Ed Sheeran has bucked the trend for criticising Spotify, saying his popularity on the site enabled him to play three nights at Wembley Stadium.
"My music has been streamed 860 million times, which means that it's getting out to people," he said backstage at the BBC Music Awards.
"I'm playing sold-out gigs in South America, I've sold out arenas in Korea and south-east Asia.
"I don't think I'd be able to do that without Spotify."
"For me, Spotify is not even a necessary evil. It helps me do what I want to do."
The star's comments come after artists like Taylor Swift and Thom Yorke pulled their music from the streaming music site.
Swift deleted her back catalogue from the service a week before her new album, 1989, came out - helping it become the first record to sell 1.287 million copies in the US, the highest first-week sales since 2002.
The singer, who has been romantically linked to Sheeran, has also criticised Spotify's royalty rates, which average $0.007 (£0.0045) per play.
"Music is art, and art is important and rare," she told the Wall Street Journal.
"Rare things are valuable. Valuable things should be paid for. It's my opinion that music should not be free."
She is not the first to protest. The Beatles, AC/DC and The Black Keys are all unavailable on Spotify, while earlier this week Paul McCartney told the BBC he worried about how young musicians would make a living under the streaming business model.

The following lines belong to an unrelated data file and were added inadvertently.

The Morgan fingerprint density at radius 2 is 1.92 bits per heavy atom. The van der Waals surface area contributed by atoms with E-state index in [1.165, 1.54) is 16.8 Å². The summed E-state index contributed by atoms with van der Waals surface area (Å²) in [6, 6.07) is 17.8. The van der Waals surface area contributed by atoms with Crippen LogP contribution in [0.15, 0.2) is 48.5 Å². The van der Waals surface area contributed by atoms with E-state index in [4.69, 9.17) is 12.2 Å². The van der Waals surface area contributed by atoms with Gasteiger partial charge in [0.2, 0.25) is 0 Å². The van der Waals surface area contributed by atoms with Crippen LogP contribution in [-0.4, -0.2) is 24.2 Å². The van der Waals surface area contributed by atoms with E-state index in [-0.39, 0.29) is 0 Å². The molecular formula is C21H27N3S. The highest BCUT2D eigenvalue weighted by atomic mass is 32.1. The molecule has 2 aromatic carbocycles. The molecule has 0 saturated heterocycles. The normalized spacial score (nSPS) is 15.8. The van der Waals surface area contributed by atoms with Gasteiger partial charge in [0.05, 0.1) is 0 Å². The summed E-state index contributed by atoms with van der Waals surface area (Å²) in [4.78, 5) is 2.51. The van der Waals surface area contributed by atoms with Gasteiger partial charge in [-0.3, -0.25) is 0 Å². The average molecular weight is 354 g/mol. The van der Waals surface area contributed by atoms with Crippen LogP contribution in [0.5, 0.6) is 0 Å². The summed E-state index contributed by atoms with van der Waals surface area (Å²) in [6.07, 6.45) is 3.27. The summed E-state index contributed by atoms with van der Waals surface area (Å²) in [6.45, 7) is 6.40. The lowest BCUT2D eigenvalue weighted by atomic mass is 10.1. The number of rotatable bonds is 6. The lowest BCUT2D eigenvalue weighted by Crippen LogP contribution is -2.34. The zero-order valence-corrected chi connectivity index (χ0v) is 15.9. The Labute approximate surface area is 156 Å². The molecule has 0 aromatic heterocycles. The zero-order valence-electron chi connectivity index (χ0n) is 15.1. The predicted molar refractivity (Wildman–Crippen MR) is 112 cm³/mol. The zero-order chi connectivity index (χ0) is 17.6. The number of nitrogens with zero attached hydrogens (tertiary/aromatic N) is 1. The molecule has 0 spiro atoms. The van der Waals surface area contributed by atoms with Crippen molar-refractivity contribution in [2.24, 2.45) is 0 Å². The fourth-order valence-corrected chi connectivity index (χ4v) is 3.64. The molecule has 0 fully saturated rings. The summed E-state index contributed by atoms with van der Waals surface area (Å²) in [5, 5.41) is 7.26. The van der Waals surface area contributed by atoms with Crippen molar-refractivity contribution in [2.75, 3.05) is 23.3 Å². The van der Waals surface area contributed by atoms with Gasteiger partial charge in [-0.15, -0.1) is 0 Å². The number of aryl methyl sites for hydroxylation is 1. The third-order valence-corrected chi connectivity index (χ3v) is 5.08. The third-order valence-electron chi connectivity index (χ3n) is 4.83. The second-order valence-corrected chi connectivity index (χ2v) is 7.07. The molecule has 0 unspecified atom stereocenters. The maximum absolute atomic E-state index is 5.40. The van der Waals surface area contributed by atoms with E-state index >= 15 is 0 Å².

Sheeran said he respected other artists' viewpoints, but he felt the current royalty rates were fair.
"I think Spotify are paying the right amount," he told the BBC.
"We're just not seeing it, because the labels aren't making as much as they used to, so they want to keep a lot of the money that Spotify give them, and not pay it out to us. Which is the truth. It is the truth."
"I get a percentage of my record sales, but it's not a large percentage. I get [the profits from] all my ticket sales, so I'd rather tour.
He added that many of the artists withholding their music were proven best-sellers.
"Taylor has been around for eight or nine years. She comes from an era where you do sell records - it's only been in the past five years where it's really deteriorated - so people buy her records and it doesn't feel too foreign.
"Whereas I came through in the streaming generation. All my fans started off being students at university file-sharing my music, so it's a different generation.
"She can sell records and I can get streamed, because that's the generation I come from."